I recently attended the University of Dayton's Faith at Work breakfast event - sponsored by the Center for the Integration of Faith and Work in the School of Business. Our speaker shared his 'pilgrimage' with faith and work. Influenced by his Catholic father who assembled...Read MoreRead More
One of the challenges of group practice is to keep all dentists providing similar high quality care. It’s true in dentistry “you’re only as strong as your weakest link” – or to put it a bit harshly, “one bad apple ruins the bunch.” For dentists...Read MoreRead More
“You don’t know what you’ve got, until it’s gone.” That old song applies to my office right now. I have an employee that only handles our daily deposit. She enters payments from all insurance checks, personal payments and EFTs from insurance every day and then...Read MoreRead More
In my practice, I handle all major staff upsets. I have solved personality conflicts, he said/she said situations, tangles over closing duties and dozens of other tearful crises. However, I also train my staff and team leaders to solve these problems as well, so they don't need me, but I'm available to help. We use approaches such as:
We train each of these communication skills through our training levels and I personally role play with my staff to help them learn each one.
That's why I was surprised to spend each of the last two staff meetings helping my staff work through some team conflicts. I spent the first week's meeting with
For a dental office manager, these are truly magic words. When your dentist rushes up to you, holding his gloved hands up in the air to keep them clean and asks you to find the patient that is supposed to be here for his root canal or to make sure the financial arrangements are handled for the crown in room 3, now is not the time for a lengthy conversation or an eye roll because the dentist is clearly in a hurry. A quick nod and the magic words, “I’ll take care of it” will bring you success every time.
In my practice, I train my staff on the general levels – this means that I’m training staff on people skills, conflict dental management, problem solving, etc. so they can learn the skills that will allow them to use their clinical/administrative knowledge. Without people skills, patients won’t open their mouth and staff won’t cooperate – all the x-ray licenses in the world won’t help the assistant who offends patients and drives them out of the practice. As part of the general levels dental staff training, we talk about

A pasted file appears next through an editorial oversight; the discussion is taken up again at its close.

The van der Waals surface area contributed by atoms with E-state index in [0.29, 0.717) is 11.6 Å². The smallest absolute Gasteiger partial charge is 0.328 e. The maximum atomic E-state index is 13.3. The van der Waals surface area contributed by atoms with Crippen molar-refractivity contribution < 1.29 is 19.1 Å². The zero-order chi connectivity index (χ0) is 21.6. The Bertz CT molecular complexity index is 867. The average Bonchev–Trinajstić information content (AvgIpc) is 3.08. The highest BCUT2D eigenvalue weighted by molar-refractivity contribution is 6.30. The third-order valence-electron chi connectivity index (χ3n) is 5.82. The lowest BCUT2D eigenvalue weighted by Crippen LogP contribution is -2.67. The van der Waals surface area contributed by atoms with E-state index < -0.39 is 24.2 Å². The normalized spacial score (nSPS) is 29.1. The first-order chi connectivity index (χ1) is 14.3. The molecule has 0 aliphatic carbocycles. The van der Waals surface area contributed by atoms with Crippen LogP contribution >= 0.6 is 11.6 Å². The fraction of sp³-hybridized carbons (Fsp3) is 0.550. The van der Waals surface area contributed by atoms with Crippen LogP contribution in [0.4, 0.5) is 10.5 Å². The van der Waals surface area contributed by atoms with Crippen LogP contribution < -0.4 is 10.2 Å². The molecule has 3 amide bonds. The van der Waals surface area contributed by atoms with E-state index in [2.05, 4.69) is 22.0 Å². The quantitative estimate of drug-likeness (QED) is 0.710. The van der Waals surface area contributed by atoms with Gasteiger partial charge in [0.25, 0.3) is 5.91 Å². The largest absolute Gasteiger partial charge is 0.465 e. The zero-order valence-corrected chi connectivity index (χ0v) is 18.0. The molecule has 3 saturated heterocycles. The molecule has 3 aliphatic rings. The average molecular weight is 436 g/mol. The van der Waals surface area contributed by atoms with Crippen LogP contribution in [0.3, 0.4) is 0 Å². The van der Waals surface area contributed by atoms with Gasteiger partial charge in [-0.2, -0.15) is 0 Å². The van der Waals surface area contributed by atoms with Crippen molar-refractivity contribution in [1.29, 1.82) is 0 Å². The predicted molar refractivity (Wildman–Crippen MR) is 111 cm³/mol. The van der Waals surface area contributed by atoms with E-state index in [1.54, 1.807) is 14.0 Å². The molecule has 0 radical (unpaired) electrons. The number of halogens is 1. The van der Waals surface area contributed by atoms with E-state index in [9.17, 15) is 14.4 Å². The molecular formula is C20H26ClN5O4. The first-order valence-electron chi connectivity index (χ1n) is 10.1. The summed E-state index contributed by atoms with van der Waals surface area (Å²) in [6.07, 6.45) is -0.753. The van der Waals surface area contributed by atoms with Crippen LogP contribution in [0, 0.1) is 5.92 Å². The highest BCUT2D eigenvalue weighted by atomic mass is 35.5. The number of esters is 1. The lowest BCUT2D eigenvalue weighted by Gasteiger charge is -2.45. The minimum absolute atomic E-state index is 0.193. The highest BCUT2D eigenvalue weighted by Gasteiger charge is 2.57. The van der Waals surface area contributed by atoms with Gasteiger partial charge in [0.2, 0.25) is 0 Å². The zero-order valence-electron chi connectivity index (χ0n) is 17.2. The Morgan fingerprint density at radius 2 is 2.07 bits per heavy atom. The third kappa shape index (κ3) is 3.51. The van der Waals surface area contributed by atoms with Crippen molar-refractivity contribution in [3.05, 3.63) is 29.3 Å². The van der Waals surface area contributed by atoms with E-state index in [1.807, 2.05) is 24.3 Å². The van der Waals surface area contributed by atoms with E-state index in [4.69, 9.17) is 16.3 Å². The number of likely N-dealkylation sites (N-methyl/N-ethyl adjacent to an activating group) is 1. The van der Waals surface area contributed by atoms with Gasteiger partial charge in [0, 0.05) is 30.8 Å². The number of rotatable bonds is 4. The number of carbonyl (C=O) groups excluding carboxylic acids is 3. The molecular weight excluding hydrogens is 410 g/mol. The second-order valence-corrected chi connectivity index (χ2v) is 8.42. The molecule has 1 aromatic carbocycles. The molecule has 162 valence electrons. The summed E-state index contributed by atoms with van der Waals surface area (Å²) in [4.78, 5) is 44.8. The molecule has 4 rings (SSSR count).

Do you have a couple of dental staff members that just don’t work well together? You may be hearing rumors of ‘words exchanged’ or seeing eye rolls or other body language that tells you a problem exists? Sometimes, these upsets just seem to work themselves out. And sometimes, you need to get involved.
Here’s how to solve drama with your dental staff:
#1: Talk individually with each person – let them know you are aware that they are having a problem and you want to help. Ask them to
Active patients: the lifeblood of a dental practice. If your active patient volume is growing, you have decisions to make: is it time to hire another hygienist? Are my secretaries keeping up with the phone calls coming in? Do I need to add an EFDA? On the other hand, if your active patient volume is shrinking, you have different decisions to face: is it time to cut back on staff hours? What additional marketing programs can we begin? What topics do I need to review with my staff so we’re well taking care of our existing patients in order to retain them?
The key to all these decisions is to know if your active patients are growing or decreasing – and by how much. Here’s how
Dental Embezzlement You’ve heard the rumors – “Dr. So-and-So was embezzled.” You’ve read the statistics “Over 60% of dentists will experience embezzlement during their career.” So, what do you do to cut the chances from it happening in your office? Here are my 6 recommendations: Use passwords –...Read MoreRead More